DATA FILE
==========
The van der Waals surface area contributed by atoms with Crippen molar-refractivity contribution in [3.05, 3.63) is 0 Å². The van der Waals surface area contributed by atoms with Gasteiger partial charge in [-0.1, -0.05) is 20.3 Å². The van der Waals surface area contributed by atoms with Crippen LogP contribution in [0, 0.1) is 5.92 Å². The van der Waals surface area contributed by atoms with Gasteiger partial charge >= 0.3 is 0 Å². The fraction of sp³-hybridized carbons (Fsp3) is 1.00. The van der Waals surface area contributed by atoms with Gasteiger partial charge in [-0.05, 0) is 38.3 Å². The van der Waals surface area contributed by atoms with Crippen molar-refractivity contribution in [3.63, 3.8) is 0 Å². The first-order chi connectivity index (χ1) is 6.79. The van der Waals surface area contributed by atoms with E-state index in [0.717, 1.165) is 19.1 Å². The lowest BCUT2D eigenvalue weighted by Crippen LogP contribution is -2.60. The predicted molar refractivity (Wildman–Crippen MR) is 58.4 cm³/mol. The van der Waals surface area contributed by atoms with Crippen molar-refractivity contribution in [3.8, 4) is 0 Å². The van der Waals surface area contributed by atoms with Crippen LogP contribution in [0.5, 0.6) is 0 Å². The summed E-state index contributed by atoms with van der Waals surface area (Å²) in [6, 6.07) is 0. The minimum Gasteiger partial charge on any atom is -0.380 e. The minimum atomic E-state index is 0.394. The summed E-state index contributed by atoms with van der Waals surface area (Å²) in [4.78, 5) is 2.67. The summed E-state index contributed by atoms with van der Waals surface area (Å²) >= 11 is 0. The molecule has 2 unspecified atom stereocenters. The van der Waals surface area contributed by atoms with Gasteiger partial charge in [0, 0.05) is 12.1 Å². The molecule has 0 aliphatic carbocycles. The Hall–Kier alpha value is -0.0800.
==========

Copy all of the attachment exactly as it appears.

The van der Waals surface area contributed by atoms with Crippen molar-refractivity contribution in [3.05, 3.63) is 0 Å². The van der Waals surface area contributed by atoms with Gasteiger partial charge in [-0.1, -0.05) is 20.3 Å². The van der Waals surface area contributed by atoms with Crippen LogP contribution in [0, 0.1) is 5.92 Å². The van der Waals surface area contributed by atoms with Gasteiger partial charge >= 0.3 is 0 Å². The fraction of sp³-hybridized carbons (Fsp3) is 1.00. The van der Waals surface area contributed by atoms with Gasteiger partial charge in [-0.05, 0) is 38.3 Å². The van der Waals surface area contributed by atoms with Crippen molar-refractivity contribution in [3.63, 3.8) is 0 Å². The first-order chi connectivity index (χ1) is 6.79. The van der Waals surface area contributed by atoms with E-state index in [0.717, 1.165) is 19.1 Å². The lowest BCUT2D eigenvalue weighted by Crippen LogP contribution is -2.60. The predicted molar refractivity (Wildman–Crippen MR) is 58.4 cm³/mol. The van der Waals surface area contributed by atoms with Crippen molar-refractivity contribution in [3.8, 4) is 0 Å². The van der Waals surface area contributed by atoms with Crippen LogP contribution in [0.5, 0.6) is 0 Å². The summed E-state index contributed by atoms with van der Waals surface area (Å²) in [6, 6.07) is 0. The minimum Gasteiger partial charge on any atom is -0.380 e. The minimum atomic E-state index is 0.394. The summed E-state index contributed by atoms with van der Waals surface area (Å²) in [4.78, 5) is 2.67. The summed E-state index contributed by atoms with van der Waals surface area (Å²) >= 11 is 0. The molecule has 2 unspecified atom stereocenters. The van der Waals surface area contributed by atoms with Gasteiger partial charge in [0, 0.05) is 12.1 Å². The molecule has 0 aliphatic carbocycles. The Hall–Kier alpha value is -0.0800.